Public Safety Minister Ralph Goodale speaks during an announcement of increased funding for First Nations policing at the Neeginan Centre on Higgins Avenue in Winnipeg on Wed., Jan. 10, 2018, with Winnipeg Centre MP Robert-Falcon Ouellette (left) listening in. Kevin King/Winnipeg Sun/Postmedia Network The federal government pledged an additional $291 million in funding for Indigenous policing, a cash infusion they say represents a “quantum leap forward” for the safety of First Nations and Inuit communities.
Public Safety Minister Ralph Goodale made the announcement Wednesday at the Neeginan Centre in Winnipeg, He said the bump would be spread over five years to some 450 communities covering over 400,000 people served through the First Nations Policing Program.
“The program works. It simply needs to have more horsepower behind it, which comes from better financing,” Goodale said. “We expect the policing service to be invigorated by the extra resources that we’re putting in today and contribute to a higher standard of public safety and security.”
The total includes $102 million proposed in the 2017 budget, $144 million to support priorities such as officer safety, policing equipment and salaries, starting in 2018-19, and $44.8 million, starting in 2019-2020, for up to 110 additional positions. It will also be indexed at 2.75% to address inflation.
The FNPP has been around since 1991, and covers both communities managing their own police services and those where the Royal Canadian Mounted Police provide the service.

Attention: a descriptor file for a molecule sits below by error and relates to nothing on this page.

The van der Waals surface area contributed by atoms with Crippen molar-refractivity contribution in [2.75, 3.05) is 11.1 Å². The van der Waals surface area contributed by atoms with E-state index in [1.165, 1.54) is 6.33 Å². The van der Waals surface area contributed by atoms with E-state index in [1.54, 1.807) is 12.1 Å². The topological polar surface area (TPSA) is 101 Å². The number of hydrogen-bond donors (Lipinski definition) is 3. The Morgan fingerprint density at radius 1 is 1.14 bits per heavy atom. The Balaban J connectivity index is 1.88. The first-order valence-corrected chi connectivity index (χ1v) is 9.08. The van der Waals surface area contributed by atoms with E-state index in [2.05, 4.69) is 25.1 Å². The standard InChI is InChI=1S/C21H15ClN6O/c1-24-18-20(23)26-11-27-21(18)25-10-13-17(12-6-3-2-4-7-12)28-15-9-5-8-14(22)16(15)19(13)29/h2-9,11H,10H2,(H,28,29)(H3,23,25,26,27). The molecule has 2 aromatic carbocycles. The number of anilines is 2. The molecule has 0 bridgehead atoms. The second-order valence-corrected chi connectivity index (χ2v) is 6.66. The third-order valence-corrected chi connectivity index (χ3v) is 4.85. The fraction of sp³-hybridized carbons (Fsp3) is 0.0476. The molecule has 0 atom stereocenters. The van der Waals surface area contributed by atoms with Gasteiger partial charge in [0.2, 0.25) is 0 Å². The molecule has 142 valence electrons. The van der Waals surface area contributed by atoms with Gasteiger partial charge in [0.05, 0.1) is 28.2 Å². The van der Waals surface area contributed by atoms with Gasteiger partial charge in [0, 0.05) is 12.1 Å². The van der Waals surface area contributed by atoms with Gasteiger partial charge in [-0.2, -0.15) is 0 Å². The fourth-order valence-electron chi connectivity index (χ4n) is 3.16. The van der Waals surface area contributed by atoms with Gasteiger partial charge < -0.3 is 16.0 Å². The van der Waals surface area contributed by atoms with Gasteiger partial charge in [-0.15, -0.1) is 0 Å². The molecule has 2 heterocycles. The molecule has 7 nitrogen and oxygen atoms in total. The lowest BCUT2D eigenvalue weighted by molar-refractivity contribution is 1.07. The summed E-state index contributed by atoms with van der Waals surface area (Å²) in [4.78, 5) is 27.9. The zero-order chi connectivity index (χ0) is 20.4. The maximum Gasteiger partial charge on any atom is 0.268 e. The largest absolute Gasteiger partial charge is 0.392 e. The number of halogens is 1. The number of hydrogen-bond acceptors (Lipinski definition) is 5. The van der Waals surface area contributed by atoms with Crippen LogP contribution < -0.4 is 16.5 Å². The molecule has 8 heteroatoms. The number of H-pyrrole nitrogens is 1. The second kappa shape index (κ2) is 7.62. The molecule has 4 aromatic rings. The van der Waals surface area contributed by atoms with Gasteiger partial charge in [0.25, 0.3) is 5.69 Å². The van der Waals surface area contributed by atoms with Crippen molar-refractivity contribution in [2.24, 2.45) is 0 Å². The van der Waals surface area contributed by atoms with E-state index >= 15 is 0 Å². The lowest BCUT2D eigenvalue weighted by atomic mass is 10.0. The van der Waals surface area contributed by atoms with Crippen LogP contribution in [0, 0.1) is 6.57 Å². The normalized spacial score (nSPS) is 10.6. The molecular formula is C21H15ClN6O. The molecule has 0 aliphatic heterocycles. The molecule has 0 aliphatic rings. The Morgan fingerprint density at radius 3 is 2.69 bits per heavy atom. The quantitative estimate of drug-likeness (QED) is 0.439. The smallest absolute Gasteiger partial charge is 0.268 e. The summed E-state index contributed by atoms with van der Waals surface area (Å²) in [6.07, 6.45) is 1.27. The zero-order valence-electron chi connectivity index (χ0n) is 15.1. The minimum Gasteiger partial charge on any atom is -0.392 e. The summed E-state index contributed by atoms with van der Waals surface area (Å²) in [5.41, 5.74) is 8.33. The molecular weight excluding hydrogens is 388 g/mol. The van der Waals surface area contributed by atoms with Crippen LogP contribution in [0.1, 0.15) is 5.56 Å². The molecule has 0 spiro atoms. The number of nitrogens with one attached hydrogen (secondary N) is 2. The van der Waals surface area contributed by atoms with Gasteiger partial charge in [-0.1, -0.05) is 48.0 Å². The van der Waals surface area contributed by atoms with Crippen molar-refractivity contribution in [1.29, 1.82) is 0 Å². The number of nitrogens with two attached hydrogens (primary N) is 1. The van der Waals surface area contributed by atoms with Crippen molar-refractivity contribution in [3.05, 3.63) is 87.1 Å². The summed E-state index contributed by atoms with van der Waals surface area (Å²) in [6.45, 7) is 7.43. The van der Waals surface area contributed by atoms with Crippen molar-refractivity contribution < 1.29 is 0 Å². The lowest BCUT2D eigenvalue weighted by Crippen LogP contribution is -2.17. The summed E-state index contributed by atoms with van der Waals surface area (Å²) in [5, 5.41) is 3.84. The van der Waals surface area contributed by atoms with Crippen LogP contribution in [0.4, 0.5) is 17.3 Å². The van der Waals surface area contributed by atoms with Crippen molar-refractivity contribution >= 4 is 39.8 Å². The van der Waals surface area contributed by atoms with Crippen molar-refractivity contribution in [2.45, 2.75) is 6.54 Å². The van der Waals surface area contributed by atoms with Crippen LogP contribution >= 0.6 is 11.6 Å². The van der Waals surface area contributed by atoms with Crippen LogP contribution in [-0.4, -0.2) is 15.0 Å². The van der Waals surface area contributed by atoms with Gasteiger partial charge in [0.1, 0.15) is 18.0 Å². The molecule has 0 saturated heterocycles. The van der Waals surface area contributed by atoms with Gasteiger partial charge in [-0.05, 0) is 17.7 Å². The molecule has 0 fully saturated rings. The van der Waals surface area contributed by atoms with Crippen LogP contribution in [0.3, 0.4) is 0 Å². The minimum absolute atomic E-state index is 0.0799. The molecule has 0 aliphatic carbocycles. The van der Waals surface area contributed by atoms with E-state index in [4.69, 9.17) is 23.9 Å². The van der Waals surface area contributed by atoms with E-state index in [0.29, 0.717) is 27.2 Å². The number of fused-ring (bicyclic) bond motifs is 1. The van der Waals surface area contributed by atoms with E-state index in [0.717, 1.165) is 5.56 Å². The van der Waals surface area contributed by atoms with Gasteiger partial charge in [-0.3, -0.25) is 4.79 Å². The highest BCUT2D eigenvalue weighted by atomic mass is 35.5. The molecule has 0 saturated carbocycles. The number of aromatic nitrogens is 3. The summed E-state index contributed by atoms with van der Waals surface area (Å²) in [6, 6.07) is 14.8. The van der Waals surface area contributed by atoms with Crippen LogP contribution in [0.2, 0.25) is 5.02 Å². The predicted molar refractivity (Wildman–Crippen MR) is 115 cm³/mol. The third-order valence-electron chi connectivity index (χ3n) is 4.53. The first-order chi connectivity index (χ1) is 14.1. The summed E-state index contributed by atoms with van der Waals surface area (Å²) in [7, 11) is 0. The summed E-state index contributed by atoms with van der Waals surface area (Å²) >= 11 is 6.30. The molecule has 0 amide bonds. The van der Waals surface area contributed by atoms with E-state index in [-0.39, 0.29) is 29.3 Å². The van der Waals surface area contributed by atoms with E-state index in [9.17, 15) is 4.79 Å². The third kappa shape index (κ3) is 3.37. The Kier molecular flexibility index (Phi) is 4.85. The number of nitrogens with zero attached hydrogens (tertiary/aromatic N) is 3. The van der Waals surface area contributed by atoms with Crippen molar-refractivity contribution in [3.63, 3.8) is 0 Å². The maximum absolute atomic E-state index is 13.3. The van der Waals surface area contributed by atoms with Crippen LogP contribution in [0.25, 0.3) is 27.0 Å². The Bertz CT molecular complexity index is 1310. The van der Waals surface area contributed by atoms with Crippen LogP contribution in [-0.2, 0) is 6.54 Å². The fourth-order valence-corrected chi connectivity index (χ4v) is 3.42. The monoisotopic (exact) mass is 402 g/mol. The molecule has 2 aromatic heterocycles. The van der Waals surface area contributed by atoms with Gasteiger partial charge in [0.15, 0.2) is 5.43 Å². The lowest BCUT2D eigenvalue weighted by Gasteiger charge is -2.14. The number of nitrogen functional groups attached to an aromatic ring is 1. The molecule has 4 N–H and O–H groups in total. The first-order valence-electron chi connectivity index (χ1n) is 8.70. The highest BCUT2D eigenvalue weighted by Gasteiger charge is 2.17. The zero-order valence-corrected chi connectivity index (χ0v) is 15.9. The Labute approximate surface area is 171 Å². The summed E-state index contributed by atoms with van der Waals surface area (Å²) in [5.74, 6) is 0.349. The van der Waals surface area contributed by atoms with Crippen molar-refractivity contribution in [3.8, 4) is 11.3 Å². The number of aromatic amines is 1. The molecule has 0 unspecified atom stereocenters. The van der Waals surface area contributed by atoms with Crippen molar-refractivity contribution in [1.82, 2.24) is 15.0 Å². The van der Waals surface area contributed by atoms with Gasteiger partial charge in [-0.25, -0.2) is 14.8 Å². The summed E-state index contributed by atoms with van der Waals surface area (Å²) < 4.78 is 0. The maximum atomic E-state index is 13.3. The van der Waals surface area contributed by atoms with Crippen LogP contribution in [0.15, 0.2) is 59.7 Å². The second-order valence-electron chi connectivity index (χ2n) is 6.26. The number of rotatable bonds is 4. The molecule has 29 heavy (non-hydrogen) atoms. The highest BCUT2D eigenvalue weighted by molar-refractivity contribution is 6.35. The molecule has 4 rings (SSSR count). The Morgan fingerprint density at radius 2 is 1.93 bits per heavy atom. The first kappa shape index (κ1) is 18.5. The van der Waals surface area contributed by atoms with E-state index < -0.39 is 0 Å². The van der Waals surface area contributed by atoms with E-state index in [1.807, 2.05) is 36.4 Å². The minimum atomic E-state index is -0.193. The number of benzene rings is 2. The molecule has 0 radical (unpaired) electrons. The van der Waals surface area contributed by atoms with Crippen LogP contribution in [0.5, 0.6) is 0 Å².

“It’s a great step forward that’s very well received by policing, not only the RCMP but a lot of self-administered police forces across the country as well,” said Scott Kolody, commanding officer for Manitoba RCMP.
Rich Head, chief of the Dakota Ojibway Police Service, which has 36 officers and six reservists shared across six detachments in Manitoba, agreed.
“I’m pleased to see they’re looking at moving things along in the future to declare policing in First Nations communities as an essential service. I think that’s very important,” he said.
Agreements through the FNPP have been five years in length, with the next due date for renewal on April 1. The federal government covers 52% of the cost of those agreements, with the remaining 48% falling to the provinces, who will be expected to increase their contributions to keep pace.
“This is a discussion that the provinces are well aware of in terms of plans and preparation for it,” Goodale said. “What they’ve been waiting for is the federal government to specify the federal commitment so that would know what their obligations are. This is not a surprise to anyone.”
A spokesperson for provincial Justice Minister Heather Stefanson said they are awaiting further details on what the announcement will mean for Manitoba, and will be “participating fully” in the negotiations to ensure its interests and that of indigenous communities are reflected in the final agreement.
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